As we marked Maine’s historic passage of the first extended producer responsibility (EPR) law for packaging in the nation last week, we couldn’t help but think back to the 1997 milk jug crisis. What’s that, you ask? Read this front-page Boston Globe story featuring PSI to find out and remember how far we’ve come as a movement over the past 20+ years.
The formal beginning of packaging EPR in the U.S. is a moment to celebrate — and it’s just a start! We’ll be working hard this year in states across the country to develop and pass EPR legislation based on best practices and our signature policy model. We believe the most effective EPR laws are developed when all stakeholders — including government, manufacturers, environmental groups, consumer brands, waste management companies, and others — come together to reach agreement on solutions that protect human health and the environment from the harmful impacts of waste.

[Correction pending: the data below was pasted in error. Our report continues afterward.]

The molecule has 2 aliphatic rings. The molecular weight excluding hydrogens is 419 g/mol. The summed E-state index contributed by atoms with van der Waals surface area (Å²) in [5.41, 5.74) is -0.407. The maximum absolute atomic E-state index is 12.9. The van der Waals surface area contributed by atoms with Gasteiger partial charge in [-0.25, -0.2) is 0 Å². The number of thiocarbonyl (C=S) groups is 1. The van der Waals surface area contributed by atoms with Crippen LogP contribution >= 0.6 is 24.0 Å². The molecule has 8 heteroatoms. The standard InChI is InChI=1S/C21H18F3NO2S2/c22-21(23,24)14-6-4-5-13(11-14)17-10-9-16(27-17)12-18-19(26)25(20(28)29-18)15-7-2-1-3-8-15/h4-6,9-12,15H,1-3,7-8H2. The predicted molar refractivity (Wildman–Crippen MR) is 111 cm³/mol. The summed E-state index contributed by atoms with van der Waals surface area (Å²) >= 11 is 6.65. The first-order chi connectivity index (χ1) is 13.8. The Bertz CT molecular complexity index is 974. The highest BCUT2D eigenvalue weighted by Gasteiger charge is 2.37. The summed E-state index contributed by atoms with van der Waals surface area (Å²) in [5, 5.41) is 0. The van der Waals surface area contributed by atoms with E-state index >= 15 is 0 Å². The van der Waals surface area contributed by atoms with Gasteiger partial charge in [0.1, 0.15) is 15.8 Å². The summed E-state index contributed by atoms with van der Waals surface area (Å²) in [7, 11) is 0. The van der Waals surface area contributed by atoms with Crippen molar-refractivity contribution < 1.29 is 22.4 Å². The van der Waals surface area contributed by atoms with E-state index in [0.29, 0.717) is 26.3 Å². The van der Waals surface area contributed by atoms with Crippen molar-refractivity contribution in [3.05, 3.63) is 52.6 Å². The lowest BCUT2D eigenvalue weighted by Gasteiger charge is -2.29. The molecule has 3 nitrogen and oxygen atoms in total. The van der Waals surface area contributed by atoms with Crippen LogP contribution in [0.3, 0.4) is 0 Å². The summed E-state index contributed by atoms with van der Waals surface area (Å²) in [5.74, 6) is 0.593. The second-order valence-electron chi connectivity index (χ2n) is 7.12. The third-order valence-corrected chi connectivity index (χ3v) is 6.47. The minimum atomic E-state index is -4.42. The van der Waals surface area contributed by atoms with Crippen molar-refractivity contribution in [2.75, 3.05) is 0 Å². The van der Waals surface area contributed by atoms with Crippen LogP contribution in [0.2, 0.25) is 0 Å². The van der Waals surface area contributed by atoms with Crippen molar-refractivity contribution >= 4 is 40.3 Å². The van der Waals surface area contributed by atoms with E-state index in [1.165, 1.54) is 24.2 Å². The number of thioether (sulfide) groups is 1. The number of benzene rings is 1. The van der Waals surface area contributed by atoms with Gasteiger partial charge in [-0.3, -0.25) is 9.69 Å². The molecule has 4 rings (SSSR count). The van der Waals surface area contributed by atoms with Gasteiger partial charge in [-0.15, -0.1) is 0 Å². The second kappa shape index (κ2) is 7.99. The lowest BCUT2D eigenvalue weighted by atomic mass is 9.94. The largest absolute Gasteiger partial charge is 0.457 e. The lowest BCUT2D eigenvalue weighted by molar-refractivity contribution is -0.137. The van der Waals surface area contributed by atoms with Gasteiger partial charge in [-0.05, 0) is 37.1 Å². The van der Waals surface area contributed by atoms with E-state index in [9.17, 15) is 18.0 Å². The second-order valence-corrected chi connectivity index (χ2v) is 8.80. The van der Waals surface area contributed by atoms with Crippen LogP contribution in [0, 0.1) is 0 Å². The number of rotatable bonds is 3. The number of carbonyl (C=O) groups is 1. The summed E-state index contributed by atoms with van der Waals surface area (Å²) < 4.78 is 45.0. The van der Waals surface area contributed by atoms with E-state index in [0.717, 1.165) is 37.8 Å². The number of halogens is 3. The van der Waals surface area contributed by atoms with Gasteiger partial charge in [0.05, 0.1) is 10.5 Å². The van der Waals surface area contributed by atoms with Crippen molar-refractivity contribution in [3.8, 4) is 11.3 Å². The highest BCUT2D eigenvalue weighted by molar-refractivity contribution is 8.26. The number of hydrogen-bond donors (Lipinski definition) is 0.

A few key states to keep an eye on: Oregon, Vermont, New York, Massachusetts, Connecticut, Maryland, Illinois, Washington, and California. And in addition to packaging and paper products, we’ll also be working on carpet, mattresses, textiles, paint, solar panels, electronics, batteries, and more.
For the moment, though, we applaud the passage of the first packaging EPR law in the U.S., and we congratulate the Natural Resources Council of Maine, a longtime PSI partner and collaborator that spearheaded the introduction of the bill this session and worked tirelessly to ensure its passage. This and future laws will shift the burden of recycling from municipalities and taxpayers to producers, saving millions of dollars for local governments and providing incentives to consumer brands to choose sustainable packaging and reduce waste. Read more about Maine’s law and the EPR movement that led to its passage in this week’s Boston Globe article.
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